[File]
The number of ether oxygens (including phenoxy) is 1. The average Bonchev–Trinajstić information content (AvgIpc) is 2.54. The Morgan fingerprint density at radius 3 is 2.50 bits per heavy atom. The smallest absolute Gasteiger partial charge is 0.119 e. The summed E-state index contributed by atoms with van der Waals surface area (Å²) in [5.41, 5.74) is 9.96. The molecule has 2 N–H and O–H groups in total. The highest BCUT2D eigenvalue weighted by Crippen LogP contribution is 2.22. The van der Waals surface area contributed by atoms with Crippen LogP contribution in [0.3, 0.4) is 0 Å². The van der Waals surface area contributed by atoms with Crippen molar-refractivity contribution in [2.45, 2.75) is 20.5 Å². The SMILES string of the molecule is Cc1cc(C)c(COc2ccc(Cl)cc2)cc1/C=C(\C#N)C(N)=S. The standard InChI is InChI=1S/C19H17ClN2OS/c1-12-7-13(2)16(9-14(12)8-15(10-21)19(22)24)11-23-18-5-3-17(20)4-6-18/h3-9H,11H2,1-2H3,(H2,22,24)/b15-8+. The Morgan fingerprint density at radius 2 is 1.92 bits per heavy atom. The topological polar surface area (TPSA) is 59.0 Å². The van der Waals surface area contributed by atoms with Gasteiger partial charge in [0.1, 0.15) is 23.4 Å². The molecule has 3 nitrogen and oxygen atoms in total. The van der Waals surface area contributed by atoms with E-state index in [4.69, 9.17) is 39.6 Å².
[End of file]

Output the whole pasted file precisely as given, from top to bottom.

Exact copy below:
The number of ether oxygens (including phenoxy) is 1. The average Bonchev–Trinajstić information content (AvgIpc) is 2.54. The Morgan fingerprint density at radius 3 is 2.50 bits per heavy atom. The smallest absolute Gasteiger partial charge is 0.119 e. The summed E-state index contributed by atoms with van der Waals surface area (Å²) in [5.41, 5.74) is 9.96. The molecule has 2 N–H and O–H groups in total. The highest BCUT2D eigenvalue weighted by Crippen LogP contribution is 2.22. The van der Waals surface area contributed by atoms with Crippen LogP contribution in [0.3, 0.4) is 0 Å². The van der Waals surface area contributed by atoms with Crippen molar-refractivity contribution in [2.45, 2.75) is 20.5 Å². The SMILES string of the molecule is Cc1cc(C)c(COc2ccc(Cl)cc2)cc1/C=C(\C#N)C(N)=S. The standard InChI is InChI=1S/C19H17ClN2OS/c1-12-7-13(2)16(9-14(12)8-15(10-21)19(22)24)11-23-18-5-3-17(20)4-6-18/h3-9H,11H2,1-2H3,(H2,22,24)/b15-8+. The Morgan fingerprint density at radius 2 is 1.92 bits per heavy atom. The topological polar surface area (TPSA) is 59.0 Å². The van der Waals surface area contributed by atoms with Gasteiger partial charge in [0.1, 0.15) is 23.4 Å². The molecule has 3 nitrogen and oxygen atoms in total. The van der Waals surface area contributed by atoms with E-state index in [4.69, 9.17) is 39.6 Å².